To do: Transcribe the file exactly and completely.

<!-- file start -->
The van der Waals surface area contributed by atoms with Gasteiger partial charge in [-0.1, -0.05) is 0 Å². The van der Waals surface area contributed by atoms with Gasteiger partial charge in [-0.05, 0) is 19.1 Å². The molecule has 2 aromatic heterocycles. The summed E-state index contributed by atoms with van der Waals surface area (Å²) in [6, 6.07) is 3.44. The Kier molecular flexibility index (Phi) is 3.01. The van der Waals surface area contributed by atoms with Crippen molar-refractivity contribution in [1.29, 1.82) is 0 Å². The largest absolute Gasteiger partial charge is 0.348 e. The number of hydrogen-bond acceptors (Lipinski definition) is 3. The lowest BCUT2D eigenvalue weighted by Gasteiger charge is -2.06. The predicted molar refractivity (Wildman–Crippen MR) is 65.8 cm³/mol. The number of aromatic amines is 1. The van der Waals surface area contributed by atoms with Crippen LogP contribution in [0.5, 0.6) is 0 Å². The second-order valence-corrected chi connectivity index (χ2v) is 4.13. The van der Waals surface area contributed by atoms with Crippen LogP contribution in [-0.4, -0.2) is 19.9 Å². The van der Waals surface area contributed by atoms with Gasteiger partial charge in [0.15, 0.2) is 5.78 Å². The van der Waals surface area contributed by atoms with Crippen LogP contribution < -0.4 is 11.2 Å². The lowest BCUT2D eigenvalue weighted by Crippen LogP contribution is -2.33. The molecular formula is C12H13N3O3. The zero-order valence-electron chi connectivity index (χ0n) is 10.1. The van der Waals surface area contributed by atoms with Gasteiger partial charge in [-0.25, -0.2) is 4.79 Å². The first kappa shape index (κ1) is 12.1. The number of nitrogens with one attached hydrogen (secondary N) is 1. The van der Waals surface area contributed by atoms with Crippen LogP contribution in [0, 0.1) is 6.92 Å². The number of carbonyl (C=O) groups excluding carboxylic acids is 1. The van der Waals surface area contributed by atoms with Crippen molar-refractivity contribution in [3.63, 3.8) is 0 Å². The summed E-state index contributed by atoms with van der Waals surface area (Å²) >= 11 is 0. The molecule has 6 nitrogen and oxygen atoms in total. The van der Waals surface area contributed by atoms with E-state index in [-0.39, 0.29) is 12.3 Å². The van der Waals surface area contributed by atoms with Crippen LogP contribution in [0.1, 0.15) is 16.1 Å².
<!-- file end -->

The van der Waals surface area contributed by atoms with Gasteiger partial charge in [-0.1, -0.05) is 0 Å². The van der Waals surface area contributed by atoms with Gasteiger partial charge in [-0.05, 0) is 19.1 Å². The molecule has 2 aromatic heterocycles. The summed E-state index contributed by atoms with van der Waals surface area (Å²) in [6, 6.07) is 3.44. The Kier molecular flexibility index (Phi) is 3.01. The van der Waals surface area contributed by atoms with Crippen molar-refractivity contribution in [1.29, 1.82) is 0 Å². The largest absolute Gasteiger partial charge is 0.348 e. The number of hydrogen-bond acceptors (Lipinski definition) is 3. The lowest BCUT2D eigenvalue weighted by Gasteiger charge is -2.06. The predicted molar refractivity (Wildman–Crippen MR) is 65.8 cm³/mol. The number of aromatic amines is 1. The van der Waals surface area contributed by atoms with Crippen LogP contribution in [0.5, 0.6) is 0 Å². The second-order valence-corrected chi connectivity index (χ2v) is 4.13. The van der Waals surface area contributed by atoms with Crippen LogP contribution in [-0.4, -0.2) is 19.9 Å². The van der Waals surface area contributed by atoms with Gasteiger partial charge in [0.15, 0.2) is 5.78 Å². The van der Waals surface area contributed by atoms with Crippen LogP contribution < -0.4 is 11.2 Å². The lowest BCUT2D eigenvalue weighted by Crippen LogP contribution is -2.33. The molecular formula is C12H13N3O3. The zero-order valence-electron chi connectivity index (χ0n) is 10.1. The van der Waals surface area contributed by atoms with Gasteiger partial charge in [-0.25, -0.2) is 4.79 Å². The first kappa shape index (κ1) is 12.1. The number of nitrogens with one attached hydrogen (secondary N) is 1. The van der Waals surface area contributed by atoms with Crippen LogP contribution in [0, 0.1) is 6.92 Å². The number of carbonyl (C=O) groups excluding carboxylic acids is 1. The van der Waals surface area contributed by atoms with Crippen molar-refractivity contribution in [3.63, 3.8) is 0 Å². The summed E-state index contributed by atoms with van der Waals surface area (Å²) >= 11 is 0. The molecule has 6 nitrogen and oxygen atoms in total. The van der Waals surface area contributed by atoms with E-state index in [-0.39, 0.29) is 12.3 Å². The van der Waals surface area contributed by atoms with Crippen LogP contribution in [0.1, 0.15) is 16.1 Å².